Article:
The publishing process seems mysterious, and perhaps it would have remained that way for me, shrouded in secrecy, if I hadn’t taken the decision to self-publish. Untold History would still be sitting on my hard drive, waiting for a chance to see the light of day and become what any story should be; read and enjoyed. Throughout this article, I’ll talk about what it took to get Untold History published — not got a copy yet? Head over to Amazon).
Everyone has the ability to write a book, because we all have stories inside of us. Whether it be the meandering of a memoir, walking us through a life and reflecting on the things we have learnt along the way, or a fictional tale of hobgoblins and wars, or something more factual and grounded in reality. We all have these abilities, even if you don’t see yourself as an eloquent ‘master of the craft’.
Ok, so you’ve written your book, and it’s the most amazing story in all the world and you want it to be enjoyed by millions of people around the world, what do you do next? Well the first thing to say is congratulations, and well done for the perseverance. You’ve got this far, that’s a great start! Keep going! The more you write, the better you will become at it.
Before you move on to even consider getting your story published, it’s worthwhile just putting your manuscript down, and leaving it for a while. Forget about it, this really helps when it comes to editing because you can come back with a fresh set of eyes once the adrenaline has worn off. If you rush straight into editing, you’ll view your story through rose-tinted glasses, congratulating yourself on how well you’ve done rather than reflecting on whether your narrative is amazing. I started writing Untold History in June 2002 and I didn’t begin editing it until August of 2006 — that was quite a break and the edit doubled the size of the story.
Here’s what I’ve learned; editing is important — no, it’s vital. Writing a novel is the first step on a long road and effort spent in the editing process could easily be mistaken for a waste of time because it’s so time consuming — but if your dream is to get your book out there for people to read and enjoy, then editing is the most valuable thing to you. Trust me, I know.
Untold History has gone through seven redrafts, and at least five of these were significant revisions. Two of these revisions are so notable that the story itself is a fundamentally different one to the one that I started out with.
You might think this is bizarre, surely I meant to write the story in a particular way to start with. You’d think that, but when you set out to write a story, you as the author are much more in control of the narrative and the words flowing onto the page than your characters are. When you relinquish control and let your characters develop their sense of identity, the story takes a different form. Importantly, there is nothing wrong with that — and although it can be disheartening to cut page after page, or indeed whole sections of your manuscript, it is an important step in the process.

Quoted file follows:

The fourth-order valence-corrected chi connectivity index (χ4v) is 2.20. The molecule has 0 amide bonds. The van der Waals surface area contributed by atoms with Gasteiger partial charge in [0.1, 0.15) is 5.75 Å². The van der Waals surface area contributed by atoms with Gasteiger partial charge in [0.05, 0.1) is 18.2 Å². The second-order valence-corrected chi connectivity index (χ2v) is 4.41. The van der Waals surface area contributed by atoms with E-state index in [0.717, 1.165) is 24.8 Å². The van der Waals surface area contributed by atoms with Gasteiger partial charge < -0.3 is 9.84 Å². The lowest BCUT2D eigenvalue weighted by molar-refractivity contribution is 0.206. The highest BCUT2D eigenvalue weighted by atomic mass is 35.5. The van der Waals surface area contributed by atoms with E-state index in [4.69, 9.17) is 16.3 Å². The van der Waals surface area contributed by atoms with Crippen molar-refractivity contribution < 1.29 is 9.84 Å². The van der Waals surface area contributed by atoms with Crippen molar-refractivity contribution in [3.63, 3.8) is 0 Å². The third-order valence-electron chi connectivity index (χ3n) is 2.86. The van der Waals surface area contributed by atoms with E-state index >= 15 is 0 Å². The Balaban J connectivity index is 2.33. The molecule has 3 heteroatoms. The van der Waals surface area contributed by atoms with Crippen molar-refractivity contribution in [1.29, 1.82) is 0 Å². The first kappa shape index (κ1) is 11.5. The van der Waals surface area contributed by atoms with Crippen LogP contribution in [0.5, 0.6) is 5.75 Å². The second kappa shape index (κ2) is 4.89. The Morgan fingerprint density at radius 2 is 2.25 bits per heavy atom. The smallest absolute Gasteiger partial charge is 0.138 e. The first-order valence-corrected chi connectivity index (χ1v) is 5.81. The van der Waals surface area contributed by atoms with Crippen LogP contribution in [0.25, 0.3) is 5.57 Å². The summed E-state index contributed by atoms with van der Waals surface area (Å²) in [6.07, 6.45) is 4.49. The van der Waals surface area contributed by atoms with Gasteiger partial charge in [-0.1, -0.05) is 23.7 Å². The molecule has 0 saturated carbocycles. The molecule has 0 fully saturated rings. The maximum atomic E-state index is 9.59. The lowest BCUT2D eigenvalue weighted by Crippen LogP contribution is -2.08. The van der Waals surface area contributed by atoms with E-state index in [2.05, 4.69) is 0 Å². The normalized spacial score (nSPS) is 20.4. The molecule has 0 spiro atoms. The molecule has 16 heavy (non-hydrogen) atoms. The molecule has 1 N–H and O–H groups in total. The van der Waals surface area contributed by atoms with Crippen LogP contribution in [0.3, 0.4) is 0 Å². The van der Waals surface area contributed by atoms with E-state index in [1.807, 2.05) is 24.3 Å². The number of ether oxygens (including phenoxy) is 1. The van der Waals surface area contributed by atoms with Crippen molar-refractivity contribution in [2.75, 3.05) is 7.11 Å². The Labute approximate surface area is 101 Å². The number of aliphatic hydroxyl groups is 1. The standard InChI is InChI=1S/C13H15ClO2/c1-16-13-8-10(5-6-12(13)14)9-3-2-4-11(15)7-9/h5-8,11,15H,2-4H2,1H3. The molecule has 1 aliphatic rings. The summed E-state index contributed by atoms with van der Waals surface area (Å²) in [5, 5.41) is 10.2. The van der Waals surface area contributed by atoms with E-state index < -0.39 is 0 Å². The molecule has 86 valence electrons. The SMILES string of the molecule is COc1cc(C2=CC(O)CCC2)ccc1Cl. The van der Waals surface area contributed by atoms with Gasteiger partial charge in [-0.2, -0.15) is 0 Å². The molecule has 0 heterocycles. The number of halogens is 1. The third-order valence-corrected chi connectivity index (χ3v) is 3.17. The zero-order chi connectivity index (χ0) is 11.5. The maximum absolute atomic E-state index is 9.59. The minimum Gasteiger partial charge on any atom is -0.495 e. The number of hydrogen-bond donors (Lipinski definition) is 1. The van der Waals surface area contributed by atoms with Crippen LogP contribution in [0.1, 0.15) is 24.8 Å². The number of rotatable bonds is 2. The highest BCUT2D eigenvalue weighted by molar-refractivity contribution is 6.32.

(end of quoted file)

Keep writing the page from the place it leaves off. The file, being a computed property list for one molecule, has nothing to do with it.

While Stephen King’s On Writing contains a great deal of useful advice for anyone setting out on the road to becoming an author, one thing stood out to me above all else.
“Stories are relics, part of an undiscovered world. The writer’s job is to use the tools in [their] toolbox to get as much of each one out of the ground intact as possible… No matter how good you are, no matter how much experience you have, it’s probably impossible to get the entire fossil out of the ground without a few breaks and losses.”
The point that King was making is that if you approach writing in a similar way to archaeology, you start to think about the tools you use. While you can extract a fossil from the ground with a pneumatic drill, you’ll end up with a crude story.
This for me is the art of editing. First you use your big tools — you get your story ‘excavated’ and written. But then you start using smaller and smaller tools to reveal the details. And if you combine this with your characters coming to life and driving the narrative along, then you can’t go far wrong.
Isn’t this just another form of editing? Well, yes, but once you’re happy with you story and you’ve revised it through the editing process a couple of times (remember though, there is no set formula to how many drafts you should get through), you’ll want to do some proofreading to check for errors — no matter how good you are at typing, or how well you know your language, you’ll undoubtedly still prone to typos and unnecessary repetitions. But there may be other details that a reader would stumble over that you don’t know — you’re too close to be the best judge and (constructive) feedback is your friend!